Often adopting an interdisciplinary perspective across the social sciences, the department’s research can be grouped into four key themes:
- Democracy and Representation
- Conflict and Security
- Comparative Politics and Policy
- Political and International Relations Theory
Democracy and Representation
Our staff research central areas of politics relating to elections, political organisations and emerging challenges to modern liberal democracies. This theme includes expertise on political participation, including party membership, party change and electoral behaviour. We also have expertise on constitutional politics (including independence referenda), energy politics, far-right politics and green politics.
Supervisors: Dr L Bennie, Dr M Harvey, Professor M Keating, Dr K Thomas, Dr D Toke, Dr A Widfeldt
Conflict and Security
Several staff members have expertise on themes relating to conflict and security, including post-conflict peacebuilding, terrorism and counter-terrorism, civil-military relations, cybersecurity, immigration and asylum, memory studies, political apologies, international security, and EU conflict resolution.
Supervisors: Dr D A Anagnostakis, Dr M Bain, Dr T Bentley, Dr N Danilova, Dr S Durkin, Dr M Lekunze, Dr S May, Dr J McEvoy, Professor Michael Smith, Dr E Tabur, Dr A Teti, Mr J Wyllie, Dr I Xypolia
Comparative Politics and Policy
The department has a long-established background in Comparative Politics with expertise on multilevel governance, devolution and constitutional change, migration policymaking, democracy promotion and energy politics. Staff have expertise in areas including the UK, the EU, China, Latin America, the Middle East, Russia and post-Soviet states, Scandinavia and the Western Balkans.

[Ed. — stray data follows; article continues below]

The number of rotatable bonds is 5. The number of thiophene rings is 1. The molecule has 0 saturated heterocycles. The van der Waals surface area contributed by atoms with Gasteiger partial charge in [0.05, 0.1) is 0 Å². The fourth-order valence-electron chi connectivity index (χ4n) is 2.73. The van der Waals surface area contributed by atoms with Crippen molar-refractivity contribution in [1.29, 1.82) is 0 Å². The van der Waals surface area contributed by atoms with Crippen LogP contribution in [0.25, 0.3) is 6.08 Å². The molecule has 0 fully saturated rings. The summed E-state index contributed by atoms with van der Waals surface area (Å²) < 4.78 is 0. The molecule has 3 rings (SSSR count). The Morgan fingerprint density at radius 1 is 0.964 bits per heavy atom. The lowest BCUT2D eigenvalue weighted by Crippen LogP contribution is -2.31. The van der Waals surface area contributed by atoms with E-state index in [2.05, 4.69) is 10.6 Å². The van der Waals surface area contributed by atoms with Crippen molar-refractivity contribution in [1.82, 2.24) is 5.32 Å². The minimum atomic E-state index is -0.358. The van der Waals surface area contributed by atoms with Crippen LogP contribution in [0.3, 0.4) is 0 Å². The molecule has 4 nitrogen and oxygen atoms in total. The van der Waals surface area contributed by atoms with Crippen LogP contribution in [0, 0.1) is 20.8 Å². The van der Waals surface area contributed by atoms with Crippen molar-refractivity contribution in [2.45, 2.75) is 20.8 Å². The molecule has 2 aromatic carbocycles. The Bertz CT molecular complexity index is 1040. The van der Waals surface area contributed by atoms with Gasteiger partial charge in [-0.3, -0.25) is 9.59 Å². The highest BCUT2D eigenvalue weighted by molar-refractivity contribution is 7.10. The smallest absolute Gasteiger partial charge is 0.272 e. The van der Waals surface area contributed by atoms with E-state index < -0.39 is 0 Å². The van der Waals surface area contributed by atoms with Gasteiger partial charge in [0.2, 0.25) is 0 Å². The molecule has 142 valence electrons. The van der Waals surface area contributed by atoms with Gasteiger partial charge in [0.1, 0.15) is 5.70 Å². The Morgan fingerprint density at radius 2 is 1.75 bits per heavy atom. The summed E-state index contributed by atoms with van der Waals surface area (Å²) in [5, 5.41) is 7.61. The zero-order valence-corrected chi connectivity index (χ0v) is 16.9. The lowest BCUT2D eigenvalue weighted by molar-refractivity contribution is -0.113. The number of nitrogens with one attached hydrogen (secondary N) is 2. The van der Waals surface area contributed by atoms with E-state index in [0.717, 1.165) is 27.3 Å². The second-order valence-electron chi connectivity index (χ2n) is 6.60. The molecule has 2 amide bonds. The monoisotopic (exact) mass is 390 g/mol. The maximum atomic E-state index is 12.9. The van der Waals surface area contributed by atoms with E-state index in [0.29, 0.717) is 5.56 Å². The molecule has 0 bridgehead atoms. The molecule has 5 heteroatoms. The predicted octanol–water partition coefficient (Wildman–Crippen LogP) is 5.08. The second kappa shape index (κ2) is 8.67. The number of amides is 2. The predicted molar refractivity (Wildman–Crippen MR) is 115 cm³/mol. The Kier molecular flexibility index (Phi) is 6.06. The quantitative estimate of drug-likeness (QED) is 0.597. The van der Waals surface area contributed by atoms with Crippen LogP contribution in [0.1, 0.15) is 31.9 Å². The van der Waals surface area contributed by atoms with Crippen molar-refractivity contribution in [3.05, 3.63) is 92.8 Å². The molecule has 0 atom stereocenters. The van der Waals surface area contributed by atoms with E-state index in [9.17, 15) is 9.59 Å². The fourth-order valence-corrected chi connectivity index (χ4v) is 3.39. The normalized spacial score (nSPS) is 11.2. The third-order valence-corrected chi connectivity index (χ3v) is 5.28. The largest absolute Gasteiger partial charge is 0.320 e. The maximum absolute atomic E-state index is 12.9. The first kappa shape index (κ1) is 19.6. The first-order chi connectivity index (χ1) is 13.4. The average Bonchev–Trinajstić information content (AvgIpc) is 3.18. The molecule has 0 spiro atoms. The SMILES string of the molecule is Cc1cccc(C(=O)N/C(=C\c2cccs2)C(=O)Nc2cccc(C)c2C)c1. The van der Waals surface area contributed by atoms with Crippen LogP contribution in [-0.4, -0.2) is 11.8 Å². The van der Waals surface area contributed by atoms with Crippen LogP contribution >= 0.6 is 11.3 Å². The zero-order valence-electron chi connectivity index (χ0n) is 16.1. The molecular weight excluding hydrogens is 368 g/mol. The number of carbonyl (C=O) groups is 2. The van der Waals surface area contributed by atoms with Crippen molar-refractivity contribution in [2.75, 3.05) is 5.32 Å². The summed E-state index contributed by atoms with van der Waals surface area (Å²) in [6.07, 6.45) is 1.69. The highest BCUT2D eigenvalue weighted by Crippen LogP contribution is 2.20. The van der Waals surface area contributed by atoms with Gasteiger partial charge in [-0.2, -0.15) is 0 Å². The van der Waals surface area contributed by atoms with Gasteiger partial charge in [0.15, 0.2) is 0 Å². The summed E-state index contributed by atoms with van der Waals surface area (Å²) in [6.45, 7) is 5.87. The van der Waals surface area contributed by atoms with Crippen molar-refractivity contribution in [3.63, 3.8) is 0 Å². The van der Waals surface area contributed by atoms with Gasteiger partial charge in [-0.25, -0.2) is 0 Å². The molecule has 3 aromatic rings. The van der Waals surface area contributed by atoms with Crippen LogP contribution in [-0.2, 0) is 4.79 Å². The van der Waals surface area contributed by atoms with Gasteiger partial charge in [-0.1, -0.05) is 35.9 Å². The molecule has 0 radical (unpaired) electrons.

Supervisors: Dr L Bennie, Dr M Bain, Dr N Danilova, Dr J McEvoy, Dr E Tabur, Dr A Teti, Dr K Thomas, Dr D Toke, Dr A Widfeldt
Political and International Relations Theory
Several staff members specialise in political and IR theory. This focus includes expertise on postcolonial theory, precarity and affect, aesthetics and politics, temporality, globalisation and global governance, knowledge production in social science, Michel Foucault.
Supervisors: Dr A Teti, Dr D Toke, Dr R Vij
Applicants for admission will normally be expected to hold a relevant Honours degree with a 2:1 standard from a recognised university or body
Applicants to the PhD and MRes must provide a detailed research proposal and two academic references from their most recent academic institution.
APPLICANTS ARE STRONGLY ADVISED TO CONTACT POTENTIAL SUPERVISORS BEFORE MAKING AN APPLICATION.
Please see PhD Supervision which details our research interests and our leaflet: Guidelines for writing a Research Proposal.
Recent successful postgraduates have gone on to posts in the Scottish Parliament and civil service, the House of Commons, the UK civil service including the Foreign and Commonwealth Office and the UK Ministry of Defence, international organisations including the United Nations and the European Union, research consultancies, international business and banking, and lobbying.
Others have moved into academic careers or drawn on their Politics and IR degree to undertake Postgraduate qualifications in other disciplines and career paths.